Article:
Today we’ll evaluate Shiloh Industries, Inc. (NASDAQ:SHLO) to determine whether it could have potential as an investment idea. Specifically, we’re going to calculate its Return On Capital Employed (ROCE), in the hopes of getting some insight into the business.
First, we’ll go over how we calculate ROCE. Then we’ll compare its ROCE to similar companies. Then we’ll determine how its current liabilities are affecting its ROCE.
Understanding Return On Capital Employed (ROCE)
ROCE is a measure of a company’s yearly pre-tax profit (its return), relative to the capital employed in the business. All else being equal, a better business will have a higher ROCE. In brief, it is a useful tool, but it is not without drawbacks. Author Edwin Whiting says to be careful when comparing the ROCE of different businesses, since ‘No two businesses are exactly alike.’
So, How Do We Calculate ROCE?
Analysts use this formula to calculate return on capital employed:
Return on Capital Employed = Earnings Before Interest and Tax (EBIT) ÷ (Total Assets – Current Liabilities)
Or for Shiloh Industries:
0.062 = US$29m ÷ (US$710m – US$244m) (Based on the trailing twelve months to October 2018.)
So, Shiloh Industries has an ROCE of 6.2%.
Is Shiloh Industries’s ROCE Good?
ROCE can be useful when making comparisons, such as between similar companies. We can see Shiloh Industries’s ROCE is meaningfully below the Auto Components industry average of 16%. This performance is not ideal, as it suggests the company may not be deploying its capital as effectively as some competitors. Aside from the industry comparison, Shiloh Industries’s ROCE is mediocre in absolute terms, considering the risk of investing in stocks versus the safety of a bank account. Readers may find more attractive investment prospects elsewhere.
As we can see, Shiloh Industries currently has an ROCE of 6.2% compared to its ROCE 3 years ago, which was 4.5%. This makes us think about whether the company has been reinvesting shrewdly.
When considering this metric, keep in mind that it is backwards looking, and not necessarily predictive. ROCE can be deceptive for cyclical businesses, as returns can look incredible in boom times, and terribly low in downturns. This is because ROCE only looks at one year, instead of considering returns across a whole cycle. Future performance is what matters, and you can see analyst predictions in our free report on analyst forecasts for the company.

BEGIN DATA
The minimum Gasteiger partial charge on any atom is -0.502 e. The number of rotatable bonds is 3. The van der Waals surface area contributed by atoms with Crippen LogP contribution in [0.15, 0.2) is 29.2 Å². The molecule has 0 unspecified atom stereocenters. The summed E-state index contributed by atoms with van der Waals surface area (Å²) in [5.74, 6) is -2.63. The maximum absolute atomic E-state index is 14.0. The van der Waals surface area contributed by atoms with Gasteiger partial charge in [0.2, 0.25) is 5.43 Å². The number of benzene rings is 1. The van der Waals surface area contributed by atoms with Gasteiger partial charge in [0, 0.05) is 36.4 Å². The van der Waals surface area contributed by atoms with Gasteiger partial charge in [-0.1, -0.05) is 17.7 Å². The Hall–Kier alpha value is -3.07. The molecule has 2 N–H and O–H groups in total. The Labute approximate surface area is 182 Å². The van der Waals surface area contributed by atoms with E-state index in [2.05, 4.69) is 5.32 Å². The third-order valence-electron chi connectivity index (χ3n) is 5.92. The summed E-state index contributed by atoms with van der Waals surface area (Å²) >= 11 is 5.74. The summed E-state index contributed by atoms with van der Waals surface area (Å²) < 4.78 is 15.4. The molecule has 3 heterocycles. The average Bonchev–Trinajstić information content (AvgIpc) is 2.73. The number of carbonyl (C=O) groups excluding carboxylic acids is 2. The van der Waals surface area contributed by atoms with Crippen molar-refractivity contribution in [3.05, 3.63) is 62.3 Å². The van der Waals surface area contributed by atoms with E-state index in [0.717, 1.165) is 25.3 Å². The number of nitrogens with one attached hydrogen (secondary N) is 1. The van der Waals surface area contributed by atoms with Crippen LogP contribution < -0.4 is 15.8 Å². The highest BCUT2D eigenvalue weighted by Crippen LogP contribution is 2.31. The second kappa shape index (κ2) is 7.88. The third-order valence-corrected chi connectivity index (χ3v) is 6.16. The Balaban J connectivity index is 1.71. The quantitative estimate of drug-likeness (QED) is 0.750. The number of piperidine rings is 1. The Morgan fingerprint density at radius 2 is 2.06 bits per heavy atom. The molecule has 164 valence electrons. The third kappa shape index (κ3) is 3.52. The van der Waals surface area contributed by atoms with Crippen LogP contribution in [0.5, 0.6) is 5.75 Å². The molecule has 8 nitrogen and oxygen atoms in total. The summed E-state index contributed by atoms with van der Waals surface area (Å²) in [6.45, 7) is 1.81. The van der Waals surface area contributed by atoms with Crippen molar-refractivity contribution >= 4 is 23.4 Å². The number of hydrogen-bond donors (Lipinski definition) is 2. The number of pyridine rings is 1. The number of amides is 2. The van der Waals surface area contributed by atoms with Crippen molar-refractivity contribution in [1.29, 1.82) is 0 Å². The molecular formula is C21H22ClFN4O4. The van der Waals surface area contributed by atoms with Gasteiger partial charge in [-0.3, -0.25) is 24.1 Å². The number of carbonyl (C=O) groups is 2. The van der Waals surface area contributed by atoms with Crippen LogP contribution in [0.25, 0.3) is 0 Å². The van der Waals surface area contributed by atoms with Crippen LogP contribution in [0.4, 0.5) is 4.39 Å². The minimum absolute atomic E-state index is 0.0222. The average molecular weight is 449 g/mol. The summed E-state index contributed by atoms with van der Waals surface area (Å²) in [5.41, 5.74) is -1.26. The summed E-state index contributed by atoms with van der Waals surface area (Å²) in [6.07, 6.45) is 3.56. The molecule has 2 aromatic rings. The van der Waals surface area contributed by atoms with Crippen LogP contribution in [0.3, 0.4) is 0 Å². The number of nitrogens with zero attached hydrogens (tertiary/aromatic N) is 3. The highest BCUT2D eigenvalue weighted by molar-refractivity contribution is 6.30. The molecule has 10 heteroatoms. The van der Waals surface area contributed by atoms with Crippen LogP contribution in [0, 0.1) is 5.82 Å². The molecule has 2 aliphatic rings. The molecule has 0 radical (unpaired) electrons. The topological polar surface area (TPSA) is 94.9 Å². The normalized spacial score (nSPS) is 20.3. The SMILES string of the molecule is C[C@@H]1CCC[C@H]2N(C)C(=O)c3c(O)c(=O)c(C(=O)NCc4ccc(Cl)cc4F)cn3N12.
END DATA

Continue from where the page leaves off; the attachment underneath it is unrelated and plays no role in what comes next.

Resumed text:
What Are Current Liabilities, And How Do They Affect Shiloh Industries’s ROCE?
Short term (or current) liabilities, are things like supplier invoices, overdrafts, or tax bills that need to be paid within 12 months. Due to the way the ROCE equation works, having large bills due in the near term can make it look as though a company has less capital employed, and thus a higher ROCE than usual. To counteract this, we check if a company has high current liabilities, relative to its total assets.
Shiloh Industries has total liabilities of US$244m and total assets of US$710m. As a result, its current liabilities are equal to approximately 34% of its total assets. Shiloh Industries’s ROCE is improved somewhat by its moderate amount of current liabilities.
Our Take On Shiloh Industries’s ROCE
With this level of liabilities and a mediocre ROCE, there are potentially better investments out there. But note: Shiloh Industries may not be the best stock to buy. So take a peek at this free list of interesting companies with strong recent earnings growth (and a P/E ratio below 20).
I will like Shiloh Industries better if I see some big insider buys. While we wait, check out this free list of growing companies with considerable, recent, insider buying.
We aim to bring you long-term focused research analysis driven by fundamental data. Note that our analysis may not factor in the latest price-sensitive company announcements or qualitative material.
If you spot an error that warrants correction, please contact the editor at email@example.com. This article by Simply Wall St is general in nature. It does not constitute a recommendation to buy or sell any stock, and does not take account of your objectives, or your financial situation. Simply Wall St has no position in the stocks mentioned. Thank you for reading.